• Not all patents are approved, so you are risking spending resources for nothing.

      However, if you have an original idea and enough resources to go with the patenting, consider this step.  

      What if my app idea was stolen?

      The good news is that the idea wouldn’t have been stolen if it wasn’t a good one. Accept the theft as a compliment. Experts don’t advise using this fact as a reason to stop development. “The most brilliant idea, with no execution, is worth $20. The most brilliant idea takes great execution to be worth $20,000,000”, according to David Sivers, the founder of CD Baby, the biggest global online seller of indie music.

      The idea execution defines marketing success. There are dozens of apps like Uber, and its concept has been replicated in many other areas besides taxi driving, but only Uber became globally renowned.

      Idea to reality timeline

      As you see above, ideation is just the first step in the long path of setting up a business. In case of theft, you can develop an application that surpasses the thief's solution in usability, functionality, and value for customers.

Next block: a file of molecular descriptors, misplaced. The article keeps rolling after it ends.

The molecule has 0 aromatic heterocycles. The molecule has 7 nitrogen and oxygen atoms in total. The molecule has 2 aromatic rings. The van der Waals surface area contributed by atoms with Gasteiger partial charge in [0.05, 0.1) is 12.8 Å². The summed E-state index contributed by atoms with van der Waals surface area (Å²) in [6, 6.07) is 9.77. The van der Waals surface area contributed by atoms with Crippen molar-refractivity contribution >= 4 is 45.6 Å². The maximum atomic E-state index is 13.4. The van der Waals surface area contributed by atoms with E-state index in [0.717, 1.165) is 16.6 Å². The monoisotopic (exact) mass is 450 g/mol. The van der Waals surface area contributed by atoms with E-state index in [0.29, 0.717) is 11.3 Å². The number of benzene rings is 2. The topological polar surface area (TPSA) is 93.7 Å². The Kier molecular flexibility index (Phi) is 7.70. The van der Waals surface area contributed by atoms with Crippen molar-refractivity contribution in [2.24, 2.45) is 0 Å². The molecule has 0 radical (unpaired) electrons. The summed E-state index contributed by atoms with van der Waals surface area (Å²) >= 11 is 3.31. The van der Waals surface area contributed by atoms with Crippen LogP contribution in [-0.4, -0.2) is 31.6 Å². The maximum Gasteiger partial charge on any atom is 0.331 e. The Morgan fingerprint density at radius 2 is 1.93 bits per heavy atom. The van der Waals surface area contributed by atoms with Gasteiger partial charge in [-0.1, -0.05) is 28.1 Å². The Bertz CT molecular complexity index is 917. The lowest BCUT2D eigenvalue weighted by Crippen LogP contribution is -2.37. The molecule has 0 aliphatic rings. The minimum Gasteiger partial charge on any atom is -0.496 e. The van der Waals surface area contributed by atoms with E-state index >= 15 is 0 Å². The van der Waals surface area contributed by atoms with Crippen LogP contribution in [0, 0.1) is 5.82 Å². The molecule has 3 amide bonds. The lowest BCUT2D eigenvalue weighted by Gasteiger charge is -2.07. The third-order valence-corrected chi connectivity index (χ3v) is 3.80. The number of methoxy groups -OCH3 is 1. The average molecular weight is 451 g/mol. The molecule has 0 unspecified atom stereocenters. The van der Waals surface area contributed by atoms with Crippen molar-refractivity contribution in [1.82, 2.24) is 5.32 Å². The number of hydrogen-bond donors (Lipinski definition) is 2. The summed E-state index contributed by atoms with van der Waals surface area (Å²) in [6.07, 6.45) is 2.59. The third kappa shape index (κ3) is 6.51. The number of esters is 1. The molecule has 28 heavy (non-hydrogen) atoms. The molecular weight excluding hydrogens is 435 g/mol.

How to deal with the stolen trade secrets?

      Trade secrets are under judicial protection in both the civil and criminal context. You are eligible to file a lawsuit to set proper penalties. From the economic point of view, the potential impact depends on how the stolen information has been used, if the competitors managed to use your trade secret in their products or services.

      The only way to resist severe damage to your app idea is never to stop thinking and upgrading your concept with new exciting traits. Try to go further and develop an alternative approach to compensate for the theft. Very often, such extreme conditions give rise to more successful solutions.

      There is a room for more than one application of the same kind

      There is no need to be unique to become successful. There’s zero to none unique ideas in the app world. And there will always be competitors. If you found out that your idea was stolen, you can bring a case to the court and prove your ownership rights. If the idea was stolen at the stage of concept and has no protective methods applied, just go on with the development and do your best to invent unique competitive advantages. Rely on research and creativity. Remember that prevention is the cheapest way to protect your idea for an app from leakage.